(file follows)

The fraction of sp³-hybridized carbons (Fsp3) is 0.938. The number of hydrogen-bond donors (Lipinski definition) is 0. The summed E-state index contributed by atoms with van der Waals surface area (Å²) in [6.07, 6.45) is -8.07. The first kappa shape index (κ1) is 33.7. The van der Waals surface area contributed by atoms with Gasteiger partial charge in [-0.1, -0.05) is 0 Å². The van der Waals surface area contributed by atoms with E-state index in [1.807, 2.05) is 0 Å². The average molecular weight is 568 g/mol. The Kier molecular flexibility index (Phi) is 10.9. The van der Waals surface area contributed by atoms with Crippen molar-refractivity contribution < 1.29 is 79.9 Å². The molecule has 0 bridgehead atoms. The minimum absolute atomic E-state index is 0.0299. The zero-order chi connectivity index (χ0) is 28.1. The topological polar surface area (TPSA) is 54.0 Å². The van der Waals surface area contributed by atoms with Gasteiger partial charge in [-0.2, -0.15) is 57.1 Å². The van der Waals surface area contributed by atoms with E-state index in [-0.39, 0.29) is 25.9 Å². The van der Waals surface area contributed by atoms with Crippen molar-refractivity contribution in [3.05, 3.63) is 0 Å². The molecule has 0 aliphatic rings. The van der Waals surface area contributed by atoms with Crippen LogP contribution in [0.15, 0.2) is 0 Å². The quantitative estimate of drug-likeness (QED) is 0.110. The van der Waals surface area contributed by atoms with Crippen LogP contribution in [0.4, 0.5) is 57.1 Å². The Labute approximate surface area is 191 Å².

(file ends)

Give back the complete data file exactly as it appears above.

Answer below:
The fraction of sp³-hybridized carbons (Fsp3) is 0.938. The number of hydrogen-bond donors (Lipinski definition) is 0. The summed E-state index contributed by atoms with van der Waals surface area (Å²) in [6.07, 6.45) is -8.07. The first kappa shape index (κ1) is 33.7. The van der Waals surface area contributed by atoms with Gasteiger partial charge in [-0.1, -0.05) is 0 Å². The van der Waals surface area contributed by atoms with E-state index in [1.807, 2.05) is 0 Å². The average molecular weight is 568 g/mol. The Kier molecular flexibility index (Phi) is 10.9. The van der Waals surface area contributed by atoms with Crippen molar-refractivity contribution < 1.29 is 79.9 Å². The molecule has 0 bridgehead atoms. The minimum absolute atomic E-state index is 0.0299. The zero-order chi connectivity index (χ0) is 28.1. The topological polar surface area (TPSA) is 54.0 Å². The van der Waals surface area contributed by atoms with Gasteiger partial charge in [-0.2, -0.15) is 57.1 Å². The van der Waals surface area contributed by atoms with E-state index in [-0.39, 0.29) is 25.9 Å². The van der Waals surface area contributed by atoms with Crippen molar-refractivity contribution in [3.05, 3.63) is 0 Å². The molecule has 0 aliphatic rings. The van der Waals surface area contributed by atoms with Crippen LogP contribution in [0.15, 0.2) is 0 Å². The quantitative estimate of drug-likeness (QED) is 0.110. The van der Waals surface area contributed by atoms with Crippen LogP contribution in [0.4, 0.5) is 57.1 Å². The Labute approximate surface area is 191 Å².